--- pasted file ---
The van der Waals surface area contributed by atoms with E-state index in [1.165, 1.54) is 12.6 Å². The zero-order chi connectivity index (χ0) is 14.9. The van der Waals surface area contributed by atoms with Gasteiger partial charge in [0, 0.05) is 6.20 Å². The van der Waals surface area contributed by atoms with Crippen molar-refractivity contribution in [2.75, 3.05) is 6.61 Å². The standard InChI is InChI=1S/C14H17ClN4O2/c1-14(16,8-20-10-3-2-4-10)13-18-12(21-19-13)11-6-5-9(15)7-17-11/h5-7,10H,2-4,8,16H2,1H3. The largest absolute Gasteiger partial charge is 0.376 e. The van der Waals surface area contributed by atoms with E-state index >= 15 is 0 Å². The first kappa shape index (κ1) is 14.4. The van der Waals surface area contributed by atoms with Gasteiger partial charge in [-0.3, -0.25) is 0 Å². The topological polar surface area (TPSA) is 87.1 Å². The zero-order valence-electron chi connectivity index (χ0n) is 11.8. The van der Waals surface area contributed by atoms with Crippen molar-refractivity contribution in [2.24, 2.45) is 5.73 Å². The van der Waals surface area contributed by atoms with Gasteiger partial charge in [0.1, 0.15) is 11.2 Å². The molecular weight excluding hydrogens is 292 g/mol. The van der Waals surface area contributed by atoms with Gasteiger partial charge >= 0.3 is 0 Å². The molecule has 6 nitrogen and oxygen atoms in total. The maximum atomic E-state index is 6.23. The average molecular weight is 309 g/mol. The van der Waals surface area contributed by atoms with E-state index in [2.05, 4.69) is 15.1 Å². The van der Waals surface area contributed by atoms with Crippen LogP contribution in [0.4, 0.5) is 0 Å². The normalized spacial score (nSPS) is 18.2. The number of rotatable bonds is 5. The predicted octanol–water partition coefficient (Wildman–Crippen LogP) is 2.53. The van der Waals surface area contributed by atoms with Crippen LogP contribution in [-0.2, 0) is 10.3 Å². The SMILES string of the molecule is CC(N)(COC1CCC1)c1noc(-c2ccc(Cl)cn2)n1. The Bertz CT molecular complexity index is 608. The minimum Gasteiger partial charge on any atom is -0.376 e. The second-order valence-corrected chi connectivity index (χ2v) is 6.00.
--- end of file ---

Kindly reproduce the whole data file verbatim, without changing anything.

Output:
The van der Waals surface area contributed by atoms with E-state index in [1.165, 1.54) is 12.6 Å². The zero-order chi connectivity index (χ0) is 14.9. The van der Waals surface area contributed by atoms with Gasteiger partial charge in [0, 0.05) is 6.20 Å². The van der Waals surface area contributed by atoms with Crippen molar-refractivity contribution in [2.75, 3.05) is 6.61 Å². The standard InChI is InChI=1S/C14H17ClN4O2/c1-14(16,8-20-10-3-2-4-10)13-18-12(21-19-13)11-6-5-9(15)7-17-11/h5-7,10H,2-4,8,16H2,1H3. The largest absolute Gasteiger partial charge is 0.376 e. The van der Waals surface area contributed by atoms with E-state index >= 15 is 0 Å². The first kappa shape index (κ1) is 14.4. The van der Waals surface area contributed by atoms with Gasteiger partial charge in [-0.3, -0.25) is 0 Å². The topological polar surface area (TPSA) is 87.1 Å². The zero-order valence-electron chi connectivity index (χ0n) is 11.8. The van der Waals surface area contributed by atoms with Crippen molar-refractivity contribution in [2.24, 2.45) is 5.73 Å². The van der Waals surface area contributed by atoms with Gasteiger partial charge in [0.1, 0.15) is 11.2 Å². The molecular weight excluding hydrogens is 292 g/mol. The van der Waals surface area contributed by atoms with Gasteiger partial charge >= 0.3 is 0 Å². The molecule has 6 nitrogen and oxygen atoms in total. The maximum atomic E-state index is 6.23. The average molecular weight is 309 g/mol. The van der Waals surface area contributed by atoms with E-state index in [2.05, 4.69) is 15.1 Å². The van der Waals surface area contributed by atoms with Crippen LogP contribution in [0.4, 0.5) is 0 Å². The normalized spacial score (nSPS) is 18.2. The number of rotatable bonds is 5. The predicted octanol–water partition coefficient (Wildman–Crippen LogP) is 2.53. The van der Waals surface area contributed by atoms with Crippen LogP contribution in [-0.2, 0) is 10.3 Å². The SMILES string of the molecule is CC(N)(COC1CCC1)c1noc(-c2ccc(Cl)cn2)n1. The Bertz CT molecular complexity index is 608. The minimum Gasteiger partial charge on any atom is -0.376 e. The second-order valence-corrected chi connectivity index (χ2v) is 6.00.